ASEAN KEY DESTINATIONS
Philippines President offers little new in policy speech
Philippine President Gloria Macapagal Arroyo offered no fresh solutions to slowing economic growth and soaring inflation in a policy speech on Monday that seemed certain to cement her stubbornly low popularity ratings, reported Reuters.
Arroyo, whose final term ends in 2010, refused to heed calls to reduce a sales tax on fuel, saying it provided much-needed revenues that would help the Philippines through what she described as a "terrible tsunami" of global economic uncertainty.
"For the guts not to flinch in the face of tough choices, I thank God," a grim-faced Arroyo told the joint chambers of Congress. "For footing the bill, I thank the taxpayers."
Arroyo ditched a dearly held goal of balancing the budget this year to hike spending and salvage her economic legacy from a global slowdown and record leaps in commodity prices.
Political bickering, however, held up the stimulus package and economists, who have been steadily scaling back their 2008 growth forecasts, now expect annual growth of 5.1 percent this year compared to a 31-year high of 7.2 percent last year.
Arroyo said on Monday that the Philippines, which imports most of its oil and is the world's biggest buyer of rice, needed to become more self-sufficient in food and fuel.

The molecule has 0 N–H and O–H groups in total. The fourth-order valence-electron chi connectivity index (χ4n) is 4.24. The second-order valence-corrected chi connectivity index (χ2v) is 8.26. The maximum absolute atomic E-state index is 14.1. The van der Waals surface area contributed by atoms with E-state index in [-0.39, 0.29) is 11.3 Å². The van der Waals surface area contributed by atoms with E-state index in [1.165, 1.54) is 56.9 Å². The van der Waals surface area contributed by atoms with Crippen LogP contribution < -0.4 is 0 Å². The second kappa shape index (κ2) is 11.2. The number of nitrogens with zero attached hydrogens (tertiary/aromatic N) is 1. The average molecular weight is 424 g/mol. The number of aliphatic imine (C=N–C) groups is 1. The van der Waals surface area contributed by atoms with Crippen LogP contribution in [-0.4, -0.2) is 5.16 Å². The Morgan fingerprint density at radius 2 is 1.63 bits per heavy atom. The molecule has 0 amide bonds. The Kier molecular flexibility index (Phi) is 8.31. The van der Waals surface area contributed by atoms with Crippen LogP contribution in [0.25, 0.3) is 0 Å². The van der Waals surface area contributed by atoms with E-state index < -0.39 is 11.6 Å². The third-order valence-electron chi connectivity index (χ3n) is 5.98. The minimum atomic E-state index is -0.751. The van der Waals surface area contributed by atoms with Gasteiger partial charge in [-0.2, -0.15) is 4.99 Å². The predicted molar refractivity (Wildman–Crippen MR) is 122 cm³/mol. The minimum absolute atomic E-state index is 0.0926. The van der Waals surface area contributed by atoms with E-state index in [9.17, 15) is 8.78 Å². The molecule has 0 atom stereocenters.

But she did not give any new initiatives and instead listed government investments in agriculture.
Analysts were disappointed with the lack of specifics. One, who declined to be named, said he deleted his emails to help stay awake during the 47-minute speech.
"There was no follow through after the major statements," said Jonathan Ravelas, chief market strategist at Bance de Oro in Manila.
"Focus on the economy, fiscal prudence and revenues, those are positives to the market. But part of the fiscal responsibility is actively managing your expenses, that wasn't discussed."
Outside Congress, over 3,000 people demonstrated with banners and effigies of the former economist, who is distrusted because of lingering allegations of vote fraud and corruption.
Arroyo highlighted a territorial deal with the country's largest Muslim rebel group, which was hastily patched up on Sunday night in time for Monday's speech.
She hopes the agreement with the Moro Islamic Liberation Front (MILF) will be the prelude to an eventual formal peace deal to end the near 40-year conflict but analysts are sceptical, citing the government's stop-go attitude to talks.
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